Fewer than 400 votes separated opponents and supporters of the TransRun project, which would have provided a new, faster train route between the canton’s two largest cities, Neuchâtel and La Chaux-de-Fonds.
The project, involving a 16.7-kilometre rail line, most of it through tunnels, was opposed by 50.3 percent of the electorate, while 49.7 percent were in favour.
The cantonal government and a majority of MPs approved TransRun as “indispensable” for the future of Neuchâtel’s economy.
But campaigners against the scheme highlighted its high cost and the debt involved in financing the construction.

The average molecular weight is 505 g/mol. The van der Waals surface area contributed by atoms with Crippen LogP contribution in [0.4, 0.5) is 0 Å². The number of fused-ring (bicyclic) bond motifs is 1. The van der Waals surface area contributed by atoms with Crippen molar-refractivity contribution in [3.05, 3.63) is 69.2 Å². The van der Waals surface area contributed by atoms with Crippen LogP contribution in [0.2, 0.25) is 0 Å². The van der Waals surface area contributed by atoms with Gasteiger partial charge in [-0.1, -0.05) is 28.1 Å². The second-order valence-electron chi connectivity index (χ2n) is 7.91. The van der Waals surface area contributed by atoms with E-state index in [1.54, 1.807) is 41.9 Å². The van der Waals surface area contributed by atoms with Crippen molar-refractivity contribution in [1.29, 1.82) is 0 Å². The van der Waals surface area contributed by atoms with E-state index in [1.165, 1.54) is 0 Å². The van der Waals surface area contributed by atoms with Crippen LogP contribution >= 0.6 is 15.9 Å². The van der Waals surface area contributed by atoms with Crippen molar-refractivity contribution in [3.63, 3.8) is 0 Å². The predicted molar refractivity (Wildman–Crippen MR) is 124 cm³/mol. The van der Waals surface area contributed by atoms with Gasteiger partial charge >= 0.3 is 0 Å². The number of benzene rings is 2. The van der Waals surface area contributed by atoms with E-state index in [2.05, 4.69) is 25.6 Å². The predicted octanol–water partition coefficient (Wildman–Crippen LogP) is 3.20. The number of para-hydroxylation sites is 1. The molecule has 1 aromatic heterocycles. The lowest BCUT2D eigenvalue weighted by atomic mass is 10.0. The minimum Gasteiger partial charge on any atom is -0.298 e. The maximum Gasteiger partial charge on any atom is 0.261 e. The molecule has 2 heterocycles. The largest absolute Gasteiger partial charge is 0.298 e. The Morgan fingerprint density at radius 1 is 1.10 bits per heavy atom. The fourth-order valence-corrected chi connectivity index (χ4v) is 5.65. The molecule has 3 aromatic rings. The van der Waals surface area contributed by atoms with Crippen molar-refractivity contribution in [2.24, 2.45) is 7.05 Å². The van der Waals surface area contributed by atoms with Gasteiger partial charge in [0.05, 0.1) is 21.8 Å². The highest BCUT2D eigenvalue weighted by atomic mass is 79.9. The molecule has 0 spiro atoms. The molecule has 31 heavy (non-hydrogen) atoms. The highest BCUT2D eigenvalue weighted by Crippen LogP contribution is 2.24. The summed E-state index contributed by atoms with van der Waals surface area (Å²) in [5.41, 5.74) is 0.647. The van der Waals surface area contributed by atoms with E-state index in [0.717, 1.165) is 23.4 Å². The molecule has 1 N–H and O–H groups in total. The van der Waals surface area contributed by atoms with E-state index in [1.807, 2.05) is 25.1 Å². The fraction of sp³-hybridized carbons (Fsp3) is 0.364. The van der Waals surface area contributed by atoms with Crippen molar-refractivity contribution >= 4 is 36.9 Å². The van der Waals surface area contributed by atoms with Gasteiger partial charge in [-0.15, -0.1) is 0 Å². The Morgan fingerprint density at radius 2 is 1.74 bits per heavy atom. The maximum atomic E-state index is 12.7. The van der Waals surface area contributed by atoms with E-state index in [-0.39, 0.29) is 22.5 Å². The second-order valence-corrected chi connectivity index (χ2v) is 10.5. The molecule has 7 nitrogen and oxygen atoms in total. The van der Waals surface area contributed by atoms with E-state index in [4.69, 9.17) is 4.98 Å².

One poster for the “no” campaign suggested a billion francs would disappear down a “black hole”.
The issue divided the canton on a regional basis, with voters in the watch-making centres of La Chaux-de-Fonds and Le Locle approving TransRun by 70 percent and 60 percent respectively.
But elsewhere in the canton, including Neuchâtel, a majority of voters were opposed.
Despite the defeat, Philippe Gnaegi, head of the cantonal government, said the cabinet would “continue to work to reinforce cantonal cohesion”.
The cabinet minister in charge of the transport project, Claude Nicati, said Neuchâtel’s rail network would be “cleaned up but not transformed”.
The Swiss Federal Railways announced studies would begin in the next few days to look at ways of renewing the existing line between Neuchâtel and La Chaux-de-Fonds.